Like many Barbadians, I am exceedingly proud of the bold step which this nation is taking as we embark on our journey to republicanism. It is with that patriotic spirit that I watched the proceedings of the Houses of Parliament as they elected the first President of our coming Republic. I had hoped, like many, that the day would be one of joyous celebration, for we have waited so long for this moment, as well as solemn reflection, as we contemplate the journey thus far and where we have yet to go. It was a day designed to be bereft of partisan rancour, a day for unbridled patriotism.
Ultimately however, that was not entirely the case. In particular, one gentleman, your Leader of Opposition Business in the Senate, sought to bring the entire dignified proceedings into disrepute, in the process affronting the Parliament, the country and indeed, you, as his Leader. While I would never presume to tell you how to exercise your constitutional duties, it no doubt appears that there is no choice but to either ask the gentleman for his resignation, and if he refuses, to recommend to the Governor General that he be replaced in the Senate. I take no delight in that position, but it is the only way to staunch the bleeding. I rest this contention upon three principal grounds.
Firstly, the gentleman has repeatedly been publicly at variance with you. In our system of government, the parliamentary leader and members of his frontbench must be in lockstep. This is particularly so in the Senate, where those appointed on your recommendation, are entirely dependent upon you for their continued service. While disagreement is par for the course, the matter before us is not a resolution to acquire land. The constitutional ordering of this nation at its highest level is of such paradigmatic importance, that any disagreement on that, means that there is an irredeemable loss of confidence on the part of both parties, for how can you agree on the ‘little things’ if the ‘biggest thing’ is so contentious. A man cannot be led by a person in whom he does not confidence, nor can a man lead another in whom he has no confidence. Little wonder then that in comments to the press, he delivered of himself a fatal remark, that to partake in the process would have made him “look like a fool”. Sir, you participated in the process, in fact you advanced a joint nomination. Sir, you cannot lead a man who thinks you to be a fool.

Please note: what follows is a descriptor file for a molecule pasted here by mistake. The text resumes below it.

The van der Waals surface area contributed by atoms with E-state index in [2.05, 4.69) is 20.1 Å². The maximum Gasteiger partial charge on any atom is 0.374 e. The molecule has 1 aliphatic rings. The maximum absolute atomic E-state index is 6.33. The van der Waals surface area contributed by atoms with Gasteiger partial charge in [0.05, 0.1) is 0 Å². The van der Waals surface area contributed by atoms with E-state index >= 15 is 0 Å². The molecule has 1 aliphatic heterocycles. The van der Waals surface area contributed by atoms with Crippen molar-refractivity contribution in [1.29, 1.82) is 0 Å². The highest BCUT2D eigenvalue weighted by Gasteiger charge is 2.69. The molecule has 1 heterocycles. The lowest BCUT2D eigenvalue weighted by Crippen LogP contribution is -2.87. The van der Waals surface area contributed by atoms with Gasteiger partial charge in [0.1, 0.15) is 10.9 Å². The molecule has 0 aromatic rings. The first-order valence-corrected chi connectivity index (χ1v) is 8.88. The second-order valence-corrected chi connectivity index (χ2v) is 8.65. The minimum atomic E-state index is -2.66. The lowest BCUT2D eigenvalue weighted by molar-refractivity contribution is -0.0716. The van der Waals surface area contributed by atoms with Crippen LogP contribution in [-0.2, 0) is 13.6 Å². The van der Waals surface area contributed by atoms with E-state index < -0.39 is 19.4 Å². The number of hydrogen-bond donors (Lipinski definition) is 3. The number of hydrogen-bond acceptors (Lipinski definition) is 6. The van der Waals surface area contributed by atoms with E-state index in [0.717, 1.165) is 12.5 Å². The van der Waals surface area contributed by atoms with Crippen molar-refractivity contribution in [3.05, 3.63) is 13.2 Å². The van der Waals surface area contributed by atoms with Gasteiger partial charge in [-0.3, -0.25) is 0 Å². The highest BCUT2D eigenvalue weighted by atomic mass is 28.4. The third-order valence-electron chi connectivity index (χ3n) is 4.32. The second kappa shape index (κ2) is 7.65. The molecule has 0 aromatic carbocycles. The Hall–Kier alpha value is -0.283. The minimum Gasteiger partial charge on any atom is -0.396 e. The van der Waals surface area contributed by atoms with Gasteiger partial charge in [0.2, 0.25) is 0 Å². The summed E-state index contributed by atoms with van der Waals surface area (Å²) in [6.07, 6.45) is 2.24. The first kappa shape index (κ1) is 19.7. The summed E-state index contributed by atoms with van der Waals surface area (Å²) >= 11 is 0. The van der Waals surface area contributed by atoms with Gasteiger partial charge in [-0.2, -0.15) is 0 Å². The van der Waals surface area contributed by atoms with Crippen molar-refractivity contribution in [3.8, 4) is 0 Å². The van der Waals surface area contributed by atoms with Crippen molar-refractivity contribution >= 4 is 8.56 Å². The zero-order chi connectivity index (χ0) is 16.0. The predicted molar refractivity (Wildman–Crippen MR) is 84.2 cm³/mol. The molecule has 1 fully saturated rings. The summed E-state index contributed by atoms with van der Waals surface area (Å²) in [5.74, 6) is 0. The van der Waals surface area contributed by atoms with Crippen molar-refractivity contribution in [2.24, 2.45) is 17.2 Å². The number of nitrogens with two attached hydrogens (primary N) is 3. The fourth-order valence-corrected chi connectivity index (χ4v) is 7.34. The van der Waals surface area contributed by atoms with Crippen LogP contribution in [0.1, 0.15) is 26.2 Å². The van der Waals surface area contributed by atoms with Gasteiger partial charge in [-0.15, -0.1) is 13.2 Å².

Further, the reasons advanced for his conduct are disingenuous at best. The gentleman pretends that his issue was with the ballot. The fact is, however, that there never would have been a ballot, unless he objected (note that in Trinidad, there is no constitutional provision to allow objections when there is only one candidate). Did he object in order to have a ballot so that he could again object? Is that the philosophy of the PdP: mindless objection? He alleged to the press that there was no way for him to vote against if he wanted to. We now know that not to be true. The Parliament makes rules to regulate itself, and parliamentarians were instructed that with the ballot paper, they could have indicated approval, disapproval or abstention, with a tick, an x or ‘abstain’. What then is the true reason for his conduct?
Worst of all, the gentleman cast a long shadow over one of this country’s most historic days. A survey of the social media platforms suggests that the national conversation was not dominated by this country decisively reaffirming our confidence in ourselves or by the fact that a young woman from St. Philip would be this country’s first President. No sir, these events were seemingly overshadowed by the gentleman’s conduct. Whether it was his intention or not, his conduct gave rise to this distraction. This, perhaps, is his greatest sin. That on a day that was about Barbados, about all of us, about our past and our future, about hope tempered by pragmatism, we discussed none of these things, we discussed a single man all day.
I don’t know when, but at some point, we began to think that democracy is an adversarial blood sport of scorched earth tactics. I say, emphatically, that it is not. That if we want a solid democracy as we transition to republican status, we must have politicians who exercise maturity, who can disagree with dignity and honestyand still reach across the aisle in times of national crisis and times of national pride. That is the democracy to which we ought always to aspire.
The gentleman may continue to disagree with everything, as is the right of any in this country, but like the rest of us, he can do so outside of the precincts of Parliament, where will not affront our democracy and our nation.
Bishop Atherley, I know you to be a man with an abiding love for our nation. Every second that this iniquity persists is a stain on this country. The people of Barbados do not deserve this. I ask you, sir, simply, to do the right thing.